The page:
“The alternative plan that Labour has set out for a sensible Brexit deal that could win broad support is designed to enable us to fulfil those ambitions while respecting the democratic result of the referendum”.

Prime Minister Defeated in the House of Commons Over No Deal Arrangements

The Government has been defeated today in the House of Commons over arrangements should there be no Brexit deal. The vote is a set-back for Theresa May, the Prime Minister, who said that if her withdrawal agreement is voted down then there will be no Brexit deal. MPs backed a motion which would limit some of the Government’s financial options in the event of a no deal, with 303 in support and 296 against.

Jeremy Corbyn, the Leader of the Opposition, said after the vote:

“This vote is an important step to prevent a no-deal Brexit. It shows that there is no majority in parliament, the cabinet or the country for crashing out of the EU without an agreement. That is why we are taking every opportunity possible in parliament to prevent no deal”.

During the debate today in the House of Commons, Sir Oliver Letwin, the Conservative MP for West Dorset said:

“My right hon. Friend the Member for Mid Sussex (Sir Nicholas Soames), who is sitting next to me, and I have calculated that we have been in the House, collectively, for 56 years, and we have only ever, either of us, voted once against the Conservative Whip. This will be the second time that we will both be voting against the Conservative Whip, and I want to explain why”.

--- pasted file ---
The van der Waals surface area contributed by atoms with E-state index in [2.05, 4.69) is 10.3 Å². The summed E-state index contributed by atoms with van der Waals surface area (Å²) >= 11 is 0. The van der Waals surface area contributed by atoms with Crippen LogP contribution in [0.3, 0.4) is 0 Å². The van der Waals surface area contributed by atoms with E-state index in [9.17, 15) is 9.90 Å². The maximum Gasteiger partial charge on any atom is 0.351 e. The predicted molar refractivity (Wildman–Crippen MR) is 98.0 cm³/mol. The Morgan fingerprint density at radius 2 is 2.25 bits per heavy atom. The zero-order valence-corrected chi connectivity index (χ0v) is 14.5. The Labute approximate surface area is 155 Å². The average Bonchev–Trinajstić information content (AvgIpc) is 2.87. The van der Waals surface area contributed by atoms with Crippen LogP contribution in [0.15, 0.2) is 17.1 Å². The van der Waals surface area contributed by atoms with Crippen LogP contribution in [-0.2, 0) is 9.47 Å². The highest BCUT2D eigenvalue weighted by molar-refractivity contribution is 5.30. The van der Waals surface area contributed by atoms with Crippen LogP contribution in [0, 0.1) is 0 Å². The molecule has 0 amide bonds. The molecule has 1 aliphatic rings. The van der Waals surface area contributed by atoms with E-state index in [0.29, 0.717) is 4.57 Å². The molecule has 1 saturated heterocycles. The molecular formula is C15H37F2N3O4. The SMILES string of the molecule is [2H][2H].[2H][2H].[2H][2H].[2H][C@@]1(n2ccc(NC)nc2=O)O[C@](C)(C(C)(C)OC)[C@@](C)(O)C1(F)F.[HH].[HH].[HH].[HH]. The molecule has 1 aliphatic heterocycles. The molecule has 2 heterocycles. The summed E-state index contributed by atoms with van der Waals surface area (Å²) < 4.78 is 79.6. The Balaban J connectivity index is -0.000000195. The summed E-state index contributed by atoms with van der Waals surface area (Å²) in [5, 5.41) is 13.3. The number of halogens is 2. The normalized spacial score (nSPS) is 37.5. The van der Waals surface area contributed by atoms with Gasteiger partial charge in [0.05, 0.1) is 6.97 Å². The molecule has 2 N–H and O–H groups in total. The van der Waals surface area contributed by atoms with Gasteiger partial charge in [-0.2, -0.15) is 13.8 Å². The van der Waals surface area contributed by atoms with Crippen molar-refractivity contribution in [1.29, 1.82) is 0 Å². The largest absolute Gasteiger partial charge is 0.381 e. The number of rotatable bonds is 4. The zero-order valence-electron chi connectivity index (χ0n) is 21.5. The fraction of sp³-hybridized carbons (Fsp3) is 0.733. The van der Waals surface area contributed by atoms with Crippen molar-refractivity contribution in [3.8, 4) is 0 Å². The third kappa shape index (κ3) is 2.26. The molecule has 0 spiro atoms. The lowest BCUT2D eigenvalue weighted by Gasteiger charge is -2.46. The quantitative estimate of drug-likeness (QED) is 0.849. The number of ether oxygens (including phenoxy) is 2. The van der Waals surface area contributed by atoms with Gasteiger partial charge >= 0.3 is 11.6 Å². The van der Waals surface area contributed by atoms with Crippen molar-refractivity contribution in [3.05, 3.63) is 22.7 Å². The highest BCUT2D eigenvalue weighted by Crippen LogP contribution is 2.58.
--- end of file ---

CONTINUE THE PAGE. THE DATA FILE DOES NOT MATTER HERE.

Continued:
He added:

“Some of my hon. Friends and others in the country believe they can assure that under circumstances where we wreck the deal, refuse to make all the payments that the EU is expecting and falsify its expectations of a reasonable departure, the EU will then reasonably set out to work with us in a calm and grown-up way to ensure a smooth departure. It may be so. I am in no position to deny that it will be. I do not make lurid projections. Anybody who believes that they know it will be so is deluded”.

Robert Jenrick, the Exchequer Secretary to the Treasury, rejected the proposals in the House of Commons, saying:

“As I made clear, the Government do not want or expect a no-deal scenario. That was why we negotiated the withdrawal agreement, which will see us leave the EU in a smooth and orderly way on 29 March and sets the framework of our future relationship. As we heard from my right hon. Friend the Member for West Dorset (Sir Oliver Letwin) and my hon. Friend the Member for Grantham and Stamford (Nick Boles), the best way of avoiding a no-deal scenario, if that is of grave concern to Members, is to support the withdrawal agreement next week.

Unless Parliament agrees a deal, the UK will leave the European Union on 29 March with no deal, as that was the agreement we all knew when we voted to trigger article 50. That is now the law, and amendment 7 does not change that simple truth”.

Fiona Onasanya Plans to Stay in Parliament

Fiona Onasanya, the MP for Peterborough, who was found guilty of perverting the course of justice, has indicated that she will not be standing down. She wrote in an article for Peterborough Today that she intended to continue as the city’s representative in Parliament, saying: